American Experience: The Big Burn
We need to Save the Trees!
Deforestation has ravaged our once great forests. The dwindling tree population is choking the oxygen-starved atmosphere.
Sorry, environmentalists: I’m being sarcastic. Every word of that last paragraph is false.
First, a solid majority of new atmospheric oxygen is produced by water-dwelling pytoplankton. If you love trees and walks through the forest, that is perfect understandable. Scientifically speaking, however, we don’t need trees to survive.
Second, North America has way more trees than it had at the turn of the 20th century. Right here in Central Vermont, deer sightings used to make the newspaper. Hubbard Park was a big, treeless field.
What happened? Did conservationists save the day? Nope: the automobile was invented.
In the 19th century, millions of acres of arable land were used for fields to feed horses. As horses were replaced by Model Ts, those fields became forests. Tree-Huggers should pause to hug a Ford Focus; it did more to save the trees than the US Forest Service.
Indeed, “The Big Burn” shows that the US Forest Service has been misguided from the very beginning.
In 1905, The US Forest Service was founded by patrician progressives who valued idealism more than common sense, and trees more than people.
The fledgling Federal agency sent intrepid young men far and wide. US Forest Rangers even found their way to the remote Bitterroot region of Western Montana and Northern Idaho. When Rangers told the hearty locals that they were no longer allowed to use the vast forest for clearcutting and strip-mining, they were furious.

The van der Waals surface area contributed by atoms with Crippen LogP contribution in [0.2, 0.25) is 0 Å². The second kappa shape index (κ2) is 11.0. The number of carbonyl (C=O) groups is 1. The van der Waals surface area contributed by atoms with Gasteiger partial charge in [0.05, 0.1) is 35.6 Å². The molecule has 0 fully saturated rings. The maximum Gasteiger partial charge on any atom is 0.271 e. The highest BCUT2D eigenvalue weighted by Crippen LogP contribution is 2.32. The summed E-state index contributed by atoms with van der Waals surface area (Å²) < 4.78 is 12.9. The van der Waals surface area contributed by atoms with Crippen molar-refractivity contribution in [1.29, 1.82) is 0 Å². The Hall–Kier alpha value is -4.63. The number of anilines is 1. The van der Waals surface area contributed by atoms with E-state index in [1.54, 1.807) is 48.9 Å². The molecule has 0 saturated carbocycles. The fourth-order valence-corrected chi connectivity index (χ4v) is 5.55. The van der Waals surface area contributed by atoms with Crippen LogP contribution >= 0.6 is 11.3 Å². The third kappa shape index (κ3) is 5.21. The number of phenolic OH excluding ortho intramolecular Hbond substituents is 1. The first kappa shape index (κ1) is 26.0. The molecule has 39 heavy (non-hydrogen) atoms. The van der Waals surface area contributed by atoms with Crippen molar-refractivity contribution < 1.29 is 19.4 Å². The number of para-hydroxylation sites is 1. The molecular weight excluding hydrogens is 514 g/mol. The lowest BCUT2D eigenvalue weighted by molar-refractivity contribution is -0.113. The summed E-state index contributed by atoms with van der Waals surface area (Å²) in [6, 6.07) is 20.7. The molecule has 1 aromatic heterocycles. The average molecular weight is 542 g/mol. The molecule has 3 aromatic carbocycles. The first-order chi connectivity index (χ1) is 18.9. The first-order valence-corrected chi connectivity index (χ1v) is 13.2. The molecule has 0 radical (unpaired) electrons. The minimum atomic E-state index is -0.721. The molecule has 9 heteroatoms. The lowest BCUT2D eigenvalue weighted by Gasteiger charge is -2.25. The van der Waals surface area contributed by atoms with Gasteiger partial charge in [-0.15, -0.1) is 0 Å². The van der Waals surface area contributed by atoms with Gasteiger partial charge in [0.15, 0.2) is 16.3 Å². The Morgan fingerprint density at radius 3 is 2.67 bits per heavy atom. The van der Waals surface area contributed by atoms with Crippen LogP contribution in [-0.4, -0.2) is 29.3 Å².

As the PBS documentary “The Big Burn” reluctantly admits, the Forest Service’s rules that chose trees over people ended up being a disaster for both trees and people.
The summer of 1910 was bone dry in the Bitterroot. When a heat-lightning storm ignited a dry patch of trees, the largest fire in the history of the hemisphere began.
Despite its remote location, America quickly recognized the size and the seriousness of the blaze. Women and children were bustled out; federal troops rushed in.
Desperate men aboard the last train out of town were forced off their cars at gunpoint. Uncle Sam needed them to fight the fire, the soldiers said.
But those men were just being sent to their deaths. There was no fighting The Big Burn. By the time the blaze burned itself out, a layer of soot coated the ground as far away as Iceland. Ships in the Pacific Ocean couldn’t navigate because the air was so thick with smoke.
The only thing that could have stopped this fire in its tracks was a stretch of barren, treeless land. You know, the kind that you get when you allow people to clear cut a section of forest or build a strip mine.
In the end, the greatest boon to American forests was the invention of the internal combustion engine. And the greatest disaster was made worse by the myopic machinations of the US Forest Service.
We don’t need to Save the Trees. Take a drive down I89 and look around you. They are doing just fine without our help.